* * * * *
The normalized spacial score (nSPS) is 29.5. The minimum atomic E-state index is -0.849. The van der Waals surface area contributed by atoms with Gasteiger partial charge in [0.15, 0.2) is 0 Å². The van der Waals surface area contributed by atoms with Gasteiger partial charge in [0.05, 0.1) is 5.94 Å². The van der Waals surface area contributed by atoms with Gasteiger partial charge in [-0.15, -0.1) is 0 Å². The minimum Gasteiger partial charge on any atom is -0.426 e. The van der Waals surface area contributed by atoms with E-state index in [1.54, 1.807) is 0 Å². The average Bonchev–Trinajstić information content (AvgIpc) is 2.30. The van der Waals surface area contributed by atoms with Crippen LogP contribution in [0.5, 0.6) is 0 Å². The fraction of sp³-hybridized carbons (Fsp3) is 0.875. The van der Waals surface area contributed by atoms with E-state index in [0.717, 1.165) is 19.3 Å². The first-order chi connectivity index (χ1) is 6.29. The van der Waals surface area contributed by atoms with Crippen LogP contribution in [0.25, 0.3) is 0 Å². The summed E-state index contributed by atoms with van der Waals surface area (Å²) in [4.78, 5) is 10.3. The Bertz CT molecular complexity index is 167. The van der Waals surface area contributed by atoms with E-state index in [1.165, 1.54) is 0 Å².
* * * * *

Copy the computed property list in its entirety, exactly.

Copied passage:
The normalized spacial score (nSPS) is 29.5. The minimum atomic E-state index is -0.849. The van der Waals surface area contributed by atoms with Gasteiger partial charge in [0.15, 0.2) is 0 Å². The van der Waals surface area contributed by atoms with Gasteiger partial charge in [0.05, 0.1) is 5.94 Å². The van der Waals surface area contributed by atoms with Gasteiger partial charge in [-0.15, -0.1) is 0 Å². The minimum Gasteiger partial charge on any atom is -0.426 e. The van der Waals surface area contributed by atoms with E-state index in [1.54, 1.807) is 0 Å². The average Bonchev–Trinajstić information content (AvgIpc) is 2.30. The van der Waals surface area contributed by atoms with Crippen LogP contribution in [0.5, 0.6) is 0 Å². The fraction of sp³-hybridized carbons (Fsp3) is 0.875. The van der Waals surface area contributed by atoms with E-state index in [0.717, 1.165) is 19.3 Å². The first-order chi connectivity index (χ1) is 6.29. The van der Waals surface area contributed by atoms with Crippen LogP contribution in [0.25, 0.3) is 0 Å². The summed E-state index contributed by atoms with van der Waals surface area (Å²) in [4.78, 5) is 10.3. The Bertz CT molecular complexity index is 167. The van der Waals surface area contributed by atoms with E-state index in [1.165, 1.54) is 0 Å².